An NGO-JICA Japan Desk is currently being set up. The main functions of the Desk will be support for in-country activities of Japanese NGOs and Japanese nationals, promotion of collaboration between Japanese and local NGOs, and promotion of collaboration between local NGOs and JICA programs.
For example cases of cooperation between Japanese NGOs and donor agencies, and for a more detailed account of the information in this summary, please reference the full report at: http://www.jica.go.jp/english/publications/reports/study/brochures/
Directory of Japanese NGOs
JANIC has servey Japanese NGOs since early beginnings of establishment. It contains poverty reduction, educational support, medical and healthcare services, environmental protection, relief and emergency assistance for refugees etc of their activities.
Latest report of it inserted in JANIC's Japanese Website;
We are hoping to see the widespread of some linkages and networks among Japanese NGOs and NGOs around the world through the use of this directory.
*1 In this document an “international cooperation NGO” is defined as a non-governmental, non-profit civic organization. “International cooperation” is defined as a set of activities to address global issues, whether within or outside of Japan. Also, similar to NGO is the term NPO (Non-Profit Organization). In Japan, the term NGO tends to be used to refer to civic organizations working in the field of international cooperation, while NPO describes organizations working at the community level inside the country.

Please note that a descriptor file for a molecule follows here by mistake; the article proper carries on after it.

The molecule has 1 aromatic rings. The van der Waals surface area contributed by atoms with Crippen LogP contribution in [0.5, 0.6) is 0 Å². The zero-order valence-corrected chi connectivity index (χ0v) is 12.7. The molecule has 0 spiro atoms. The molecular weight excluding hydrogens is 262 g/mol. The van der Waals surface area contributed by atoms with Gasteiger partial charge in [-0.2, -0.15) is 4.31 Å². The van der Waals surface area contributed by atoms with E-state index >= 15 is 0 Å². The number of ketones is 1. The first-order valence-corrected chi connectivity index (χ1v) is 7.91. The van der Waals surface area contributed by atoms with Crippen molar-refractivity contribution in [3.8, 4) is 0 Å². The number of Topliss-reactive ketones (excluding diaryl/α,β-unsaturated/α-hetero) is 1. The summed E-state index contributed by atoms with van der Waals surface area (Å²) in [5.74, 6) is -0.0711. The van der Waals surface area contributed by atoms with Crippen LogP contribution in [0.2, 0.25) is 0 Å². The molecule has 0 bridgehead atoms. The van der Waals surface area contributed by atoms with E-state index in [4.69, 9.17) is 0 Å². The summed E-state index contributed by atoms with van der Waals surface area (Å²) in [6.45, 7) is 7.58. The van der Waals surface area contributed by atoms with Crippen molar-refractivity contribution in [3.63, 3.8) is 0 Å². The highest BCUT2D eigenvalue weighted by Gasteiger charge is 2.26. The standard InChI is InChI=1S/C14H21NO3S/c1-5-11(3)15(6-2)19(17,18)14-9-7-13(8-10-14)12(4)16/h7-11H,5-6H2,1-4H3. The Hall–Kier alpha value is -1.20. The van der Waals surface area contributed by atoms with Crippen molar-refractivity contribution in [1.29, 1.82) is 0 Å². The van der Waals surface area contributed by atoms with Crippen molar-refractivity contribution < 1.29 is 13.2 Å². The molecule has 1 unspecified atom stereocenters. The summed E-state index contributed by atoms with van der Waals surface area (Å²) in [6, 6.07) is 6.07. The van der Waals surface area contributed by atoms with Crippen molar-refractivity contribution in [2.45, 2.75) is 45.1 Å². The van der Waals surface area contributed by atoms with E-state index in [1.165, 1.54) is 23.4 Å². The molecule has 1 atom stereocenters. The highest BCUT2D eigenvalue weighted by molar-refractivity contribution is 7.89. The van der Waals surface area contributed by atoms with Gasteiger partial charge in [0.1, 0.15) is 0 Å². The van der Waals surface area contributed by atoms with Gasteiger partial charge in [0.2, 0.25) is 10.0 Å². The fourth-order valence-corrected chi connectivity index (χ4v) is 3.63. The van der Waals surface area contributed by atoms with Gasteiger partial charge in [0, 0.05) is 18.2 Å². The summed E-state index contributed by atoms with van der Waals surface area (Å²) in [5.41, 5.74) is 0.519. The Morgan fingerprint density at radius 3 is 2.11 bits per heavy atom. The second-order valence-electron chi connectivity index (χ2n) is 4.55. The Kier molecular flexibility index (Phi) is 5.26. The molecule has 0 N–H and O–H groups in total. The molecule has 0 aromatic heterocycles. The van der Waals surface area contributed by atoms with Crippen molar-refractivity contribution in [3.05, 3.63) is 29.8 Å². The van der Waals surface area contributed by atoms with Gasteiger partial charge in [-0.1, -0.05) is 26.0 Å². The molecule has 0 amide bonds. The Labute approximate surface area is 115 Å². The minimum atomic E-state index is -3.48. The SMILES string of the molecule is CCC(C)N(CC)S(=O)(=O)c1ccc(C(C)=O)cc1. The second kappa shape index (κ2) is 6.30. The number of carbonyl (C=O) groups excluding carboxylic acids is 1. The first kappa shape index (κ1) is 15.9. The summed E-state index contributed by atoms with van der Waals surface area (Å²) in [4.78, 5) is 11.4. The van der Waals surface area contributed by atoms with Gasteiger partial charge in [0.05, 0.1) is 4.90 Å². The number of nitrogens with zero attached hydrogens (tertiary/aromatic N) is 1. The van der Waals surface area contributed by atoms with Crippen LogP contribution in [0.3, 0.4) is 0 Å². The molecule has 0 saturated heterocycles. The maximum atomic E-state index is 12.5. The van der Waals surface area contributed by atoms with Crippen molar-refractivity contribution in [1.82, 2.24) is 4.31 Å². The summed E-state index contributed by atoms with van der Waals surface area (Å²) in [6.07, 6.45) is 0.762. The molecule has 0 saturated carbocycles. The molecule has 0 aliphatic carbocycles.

*2 Such organizations include: Help Bangladesh Committee, later called Shapla Neer (Citizens’ Committee in Japan for Overseas Support), which undertook pioneering development work. The Pacific Asia Resource Center (PARC), established in 1973, began pioneering advocacy-type work in Japan. Additionally, a Japanese branch of Amnesty International was established in 1970.
*3 Based on the exchange rate as of July 1-2, 2008.
*4 5 million yen equivalent to $47,200/?30,000; 10 million yen equivalent to $95,000/?60,000; 100 million yen equivalent to $945,000/?598,000 (July 2, 2008).
*5 The top ten organizations according to budget size in 2004 were: 1) Plan Japan, 2) World Vision Japan, 3) Medecins Sans Frontieres Japon, 4) Peace Winds Japan, 5) Organization for Industrial, Spiritual and Cultural Advancement, 6) WWF Japan, 7) Japanese Organization for International Cooperation in Family Planning, 8) National Federation of UNESCO Associations in JAPAN, 9) Shanti Volunteer Association, and 10) Peshawar-kai.